One of the most embarrassing conditions also can be one of the easiest to treat and manage.
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Hemorrhoids are without doubt among the most unpleasant of health topics. But if you have suffered from them, you may find comfort in knowing that you are not alone.
More than 75% of people ages 45 and older have had hemorrhoids, with symptoms like rectal pain, itching, and bleeding after a bowel movement.
"Hemorrhoids can be painful and embarrassing, but they often shrink on their own with simple self-help and over-the-counter remedies," says Dr. Howard LeWine, assistant professor of medicine at Harvard Medical School.
A look inside
Hemorrhoids are swollen veins near the anus. There are two types: internal and external. You can have either type by itself, or both at the same time.
Internal hemorrhoids form inside the anal canal and are often painless. However, they may cause intermittent bleeding, usually with bowel movements, and sometimes discharge mucus. Internal hemorrhoids may also protrude outside the anus, where they appear as small, grape-like masses.
External hemorrhoids form just outside the anal opening, where they primarily cause swelling, bothersome protrusions, and discomfort.
Cause and self-care
Sometimes hemorrhoids develop for no apparent reason, but often they are associated with chronic constipation or diarrhea, straining during bowel movements, and prolonged sitting on the toilet. This can interfere with blood flow to and from the rectum (the last six inches of the large intestine) and the anus, causing blood to pool in the veins around the anus, enlarging them.
The good news is that neither kind of hemorrhoid is dangerous, and severe complications are rare. Still, it's important to see your doctor if you experience rectal bleeding, feel a lump in the anus, or have ongoing rectal pain, as these might be signs of an unrelated and more serious condition, such as colorectal or rectal cancer.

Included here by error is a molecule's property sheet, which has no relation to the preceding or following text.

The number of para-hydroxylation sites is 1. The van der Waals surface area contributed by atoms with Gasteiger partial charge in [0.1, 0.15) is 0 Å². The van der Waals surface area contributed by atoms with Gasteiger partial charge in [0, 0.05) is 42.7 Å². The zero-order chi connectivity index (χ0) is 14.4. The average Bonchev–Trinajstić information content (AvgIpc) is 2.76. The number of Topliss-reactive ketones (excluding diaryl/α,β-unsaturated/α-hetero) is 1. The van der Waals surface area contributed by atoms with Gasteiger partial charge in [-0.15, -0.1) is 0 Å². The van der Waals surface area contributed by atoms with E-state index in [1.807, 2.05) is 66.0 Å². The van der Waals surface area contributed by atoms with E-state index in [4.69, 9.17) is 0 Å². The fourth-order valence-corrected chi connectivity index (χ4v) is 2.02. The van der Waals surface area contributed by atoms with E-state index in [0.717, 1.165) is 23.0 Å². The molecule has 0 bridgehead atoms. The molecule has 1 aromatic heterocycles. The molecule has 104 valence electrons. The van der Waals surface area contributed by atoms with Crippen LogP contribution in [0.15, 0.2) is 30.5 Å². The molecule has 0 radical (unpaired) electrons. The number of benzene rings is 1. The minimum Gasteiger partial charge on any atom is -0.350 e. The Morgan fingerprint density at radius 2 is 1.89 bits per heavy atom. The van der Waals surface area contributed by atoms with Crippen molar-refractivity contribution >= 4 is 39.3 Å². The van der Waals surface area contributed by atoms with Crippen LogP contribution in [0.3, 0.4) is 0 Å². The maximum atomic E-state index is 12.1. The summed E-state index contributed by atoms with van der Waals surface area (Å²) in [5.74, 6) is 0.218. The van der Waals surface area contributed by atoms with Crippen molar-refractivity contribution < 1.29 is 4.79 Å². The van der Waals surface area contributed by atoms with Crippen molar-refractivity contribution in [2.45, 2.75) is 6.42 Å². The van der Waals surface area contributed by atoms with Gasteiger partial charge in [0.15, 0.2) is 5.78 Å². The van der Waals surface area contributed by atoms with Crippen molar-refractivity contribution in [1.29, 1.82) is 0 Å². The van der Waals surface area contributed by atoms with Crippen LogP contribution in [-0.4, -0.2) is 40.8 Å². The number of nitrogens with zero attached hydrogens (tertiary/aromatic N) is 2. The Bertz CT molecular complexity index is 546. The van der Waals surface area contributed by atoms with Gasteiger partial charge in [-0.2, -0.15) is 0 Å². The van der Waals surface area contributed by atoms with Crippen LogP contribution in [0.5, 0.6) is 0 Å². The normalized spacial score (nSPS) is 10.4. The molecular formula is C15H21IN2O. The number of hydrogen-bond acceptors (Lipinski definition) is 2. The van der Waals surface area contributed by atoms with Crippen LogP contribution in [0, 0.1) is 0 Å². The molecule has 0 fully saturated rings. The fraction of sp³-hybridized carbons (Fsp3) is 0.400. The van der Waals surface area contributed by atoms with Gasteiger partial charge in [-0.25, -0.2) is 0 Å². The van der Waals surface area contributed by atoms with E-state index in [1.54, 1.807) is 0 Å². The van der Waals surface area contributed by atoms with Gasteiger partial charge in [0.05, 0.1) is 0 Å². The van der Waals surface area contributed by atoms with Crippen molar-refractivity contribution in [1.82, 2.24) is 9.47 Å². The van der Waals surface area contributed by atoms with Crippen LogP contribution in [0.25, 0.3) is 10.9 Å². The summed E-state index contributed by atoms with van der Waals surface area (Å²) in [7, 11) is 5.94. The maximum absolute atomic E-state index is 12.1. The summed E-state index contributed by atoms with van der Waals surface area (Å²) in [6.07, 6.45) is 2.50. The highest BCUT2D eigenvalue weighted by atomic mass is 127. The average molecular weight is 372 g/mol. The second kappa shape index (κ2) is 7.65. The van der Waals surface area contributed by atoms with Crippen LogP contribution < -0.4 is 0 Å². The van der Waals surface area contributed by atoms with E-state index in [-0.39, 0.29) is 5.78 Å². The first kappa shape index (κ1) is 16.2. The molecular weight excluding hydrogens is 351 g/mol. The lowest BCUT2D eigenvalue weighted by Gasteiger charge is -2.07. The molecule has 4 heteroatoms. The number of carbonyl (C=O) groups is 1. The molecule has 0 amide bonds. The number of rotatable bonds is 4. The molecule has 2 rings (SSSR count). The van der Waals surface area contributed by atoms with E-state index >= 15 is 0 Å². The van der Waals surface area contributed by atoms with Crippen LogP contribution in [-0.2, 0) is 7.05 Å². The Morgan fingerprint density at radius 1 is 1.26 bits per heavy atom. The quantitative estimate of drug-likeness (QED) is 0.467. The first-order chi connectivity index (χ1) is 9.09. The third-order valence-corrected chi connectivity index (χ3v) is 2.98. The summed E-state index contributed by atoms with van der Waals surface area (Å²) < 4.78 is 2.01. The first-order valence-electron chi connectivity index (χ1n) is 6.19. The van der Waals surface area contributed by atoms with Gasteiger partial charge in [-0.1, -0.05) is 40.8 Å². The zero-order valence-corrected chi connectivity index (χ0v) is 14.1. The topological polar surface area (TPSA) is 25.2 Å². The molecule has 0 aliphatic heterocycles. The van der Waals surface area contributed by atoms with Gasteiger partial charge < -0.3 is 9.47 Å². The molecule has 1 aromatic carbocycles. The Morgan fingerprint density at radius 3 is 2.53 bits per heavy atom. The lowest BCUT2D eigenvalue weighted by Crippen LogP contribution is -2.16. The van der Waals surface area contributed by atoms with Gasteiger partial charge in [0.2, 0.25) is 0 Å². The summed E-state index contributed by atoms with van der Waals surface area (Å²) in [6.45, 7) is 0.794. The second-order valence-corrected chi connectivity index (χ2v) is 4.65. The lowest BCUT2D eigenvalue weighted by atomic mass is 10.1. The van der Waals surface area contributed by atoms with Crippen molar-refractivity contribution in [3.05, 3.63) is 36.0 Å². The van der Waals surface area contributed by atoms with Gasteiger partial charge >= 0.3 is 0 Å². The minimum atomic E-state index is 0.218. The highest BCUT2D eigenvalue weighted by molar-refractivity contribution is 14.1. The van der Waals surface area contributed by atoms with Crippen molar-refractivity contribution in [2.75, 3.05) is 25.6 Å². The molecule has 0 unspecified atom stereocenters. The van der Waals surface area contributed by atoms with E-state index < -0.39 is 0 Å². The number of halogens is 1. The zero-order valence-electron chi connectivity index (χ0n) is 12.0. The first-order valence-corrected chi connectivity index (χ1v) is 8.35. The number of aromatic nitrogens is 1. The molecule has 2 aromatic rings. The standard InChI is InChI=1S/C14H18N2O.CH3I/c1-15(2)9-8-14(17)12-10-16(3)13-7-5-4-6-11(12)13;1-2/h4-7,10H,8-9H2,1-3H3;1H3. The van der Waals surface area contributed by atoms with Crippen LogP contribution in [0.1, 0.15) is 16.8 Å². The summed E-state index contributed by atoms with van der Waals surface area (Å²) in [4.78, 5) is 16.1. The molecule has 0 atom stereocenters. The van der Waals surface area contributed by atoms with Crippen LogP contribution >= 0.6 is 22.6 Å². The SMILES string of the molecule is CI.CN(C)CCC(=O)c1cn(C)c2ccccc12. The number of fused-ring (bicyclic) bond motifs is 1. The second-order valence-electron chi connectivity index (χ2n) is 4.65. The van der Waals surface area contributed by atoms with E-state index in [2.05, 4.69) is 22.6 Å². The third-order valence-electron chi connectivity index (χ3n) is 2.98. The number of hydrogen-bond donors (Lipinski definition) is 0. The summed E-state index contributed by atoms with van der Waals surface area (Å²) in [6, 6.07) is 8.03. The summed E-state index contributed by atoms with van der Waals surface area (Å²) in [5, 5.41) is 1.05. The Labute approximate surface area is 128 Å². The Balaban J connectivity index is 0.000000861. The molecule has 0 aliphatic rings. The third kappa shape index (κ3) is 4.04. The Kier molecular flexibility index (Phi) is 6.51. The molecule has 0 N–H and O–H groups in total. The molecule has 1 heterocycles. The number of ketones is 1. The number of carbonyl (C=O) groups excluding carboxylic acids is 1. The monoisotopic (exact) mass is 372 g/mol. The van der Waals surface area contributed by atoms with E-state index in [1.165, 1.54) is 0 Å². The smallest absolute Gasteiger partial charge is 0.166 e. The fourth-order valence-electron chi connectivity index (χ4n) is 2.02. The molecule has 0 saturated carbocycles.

Symptoms for either kind of hemorrhoid often can be relieved with self-care treatments. For example:
Sitz baths. A regular sitz bath can relieve itching and irritation. Fill a tub with three to four inches of warm (not hot) water and sit in it with your knees bent for about 10 to 15 minutes. Gently pat yourself dry with a towel.
Fiber supplements. These reduce hemorrhoid bleeding, inflammation, and enlargement by drawing water into your stool to make it easier to pass. A psyllium husk fiber supplement, such as Metamucil or a generic equivalent, is a good choice, although psyllium may cause gas or bloating. In that case, try a supplement containing wheat dextrin (Benefiber) or methylcellulose (Citrucel).
Topical therapies. Over-the-counter products are available for hemorrhoids, such as pads infused with witch hazel (Tucks), as well as soothing creams that contain lidocaine, hydrocortisone, or other ingredients like phenylephrine (Preparation H). These substances help shrink the inflamed tissue and provide relief from itching. External hemorrhoids rarely need more than self-care.
"The exception is a thrombosed hemorrhoid, the sudden formation of a hard, inflamed clot inside the hemorrhoid," says Dr. LeWine. "If this occurs, contact your doctor, since you may need a surgical procedure."
When internal hemorrhoids continue to cause symptoms despite home treatment, your doctor may recommend an office-based nonsurgical procedure. Here are the most common options.
Rubber band ligation. This is the most widely used procedure for treating internal hemorrhoids. The doctor inserts a small elastic band into the anal canal and places it around the base of a hemorrhoid. The band cuts off the hemorrhoid's circulation, which causes the hemorrhoid to wither and die. The rubber band eventually falls off unnoticed. The procedure requires no anesthesia, although a numbing agent is sometimes used if you feel discomfort.
Sclerotherapy. The doctor inserts a proctoscope (a special metal or plastic scope used to view the hemorrhoids) into the anus. He or she then injects a chemical solution directly into the hemorrhoid or the area around it. This solution causes a local reaction that interferes with blood flow inside the hemorrhoid, causing it to shrink. Afterward, some people experience mild bleeding, pain, and pressure.
Coagulation therapy. This uses heat, laser, or electric current to cut off the hemorrhoid's blood supply. Once the hemorrhoid shrinks and dies, scar tissue forms on the anal canal wall to hold nearby veins in place so they don't bulge into the anal canal. One hemorrhoid is treated at a time, with a 10- to 14-day period between treatments.